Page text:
Wednesday, 5 February 2020


Last week I witnessed the birth of a wonderful new verb. One of my colleagues had borrowed his girlfriend's car to get to work. When he bought a new car he had to drive his girlfriend's car home and then get his dad to pick him up and take him to his new car so that he could then use that to give his girlfriend a lift home so that eventually she would be re-united with her car and he would be in the same place as his new car. He said "I'm off to towers of Hanoi my new car".  Most of my readers are computer programmers so you're probably already thinking how perfect it is. If you're not familiar with it, the Towers of Hanoi is a little puzzle with three pegs and a stack of different sized disks. You have to move the stack of disks from one peg to another. The rules are that you move one disk at a time, and that you can never put a bigger disk on top of a smaller one.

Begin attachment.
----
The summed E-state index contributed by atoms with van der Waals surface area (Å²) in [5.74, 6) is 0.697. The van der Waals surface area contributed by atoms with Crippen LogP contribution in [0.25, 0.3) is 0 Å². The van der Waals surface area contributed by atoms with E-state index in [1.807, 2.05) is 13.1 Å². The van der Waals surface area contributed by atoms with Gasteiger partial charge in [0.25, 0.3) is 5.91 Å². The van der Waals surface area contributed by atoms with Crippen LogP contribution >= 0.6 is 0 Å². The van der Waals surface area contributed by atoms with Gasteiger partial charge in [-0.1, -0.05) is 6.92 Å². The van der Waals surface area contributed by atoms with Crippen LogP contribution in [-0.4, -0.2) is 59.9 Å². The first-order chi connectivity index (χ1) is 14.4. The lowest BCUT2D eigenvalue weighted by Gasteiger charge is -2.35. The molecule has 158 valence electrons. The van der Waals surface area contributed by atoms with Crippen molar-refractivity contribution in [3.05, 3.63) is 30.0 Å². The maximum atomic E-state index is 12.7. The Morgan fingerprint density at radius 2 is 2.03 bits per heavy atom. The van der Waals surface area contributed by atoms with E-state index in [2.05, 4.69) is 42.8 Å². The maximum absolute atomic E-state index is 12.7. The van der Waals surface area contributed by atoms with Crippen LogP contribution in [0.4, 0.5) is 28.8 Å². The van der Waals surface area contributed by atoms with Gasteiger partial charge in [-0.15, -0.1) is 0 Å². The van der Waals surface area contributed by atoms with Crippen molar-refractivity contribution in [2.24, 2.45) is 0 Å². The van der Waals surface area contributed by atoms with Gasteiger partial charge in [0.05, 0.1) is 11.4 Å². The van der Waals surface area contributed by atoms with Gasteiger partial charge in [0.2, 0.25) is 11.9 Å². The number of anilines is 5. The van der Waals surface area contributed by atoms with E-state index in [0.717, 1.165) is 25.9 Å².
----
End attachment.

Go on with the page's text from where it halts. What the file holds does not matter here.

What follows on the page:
Computer programmers have almost always studied it because it's a beautiful example of recursion. The recursive solution is:
1) Move all but the biggest disk onto the spare peg. 2) Move the biggest disk to the destination peg. 3) Put the rest of the stack on top of it.
In step 1 and 3 How do you move the "rest of the stack" – you're only allowed to move one disk at a time? Just follow steps 1) 2) and 3)

Yesterday a friend drove from his house to an MOT station so that he could pick ne up there and take me home, leaving my boring car at the MOT station. This morning, after pushing my scooter out of its way I drove my sports car to the MOT station so that I could leave it there and get in my boring car to get to work.

Richard "Bring on the self-driving cars" B

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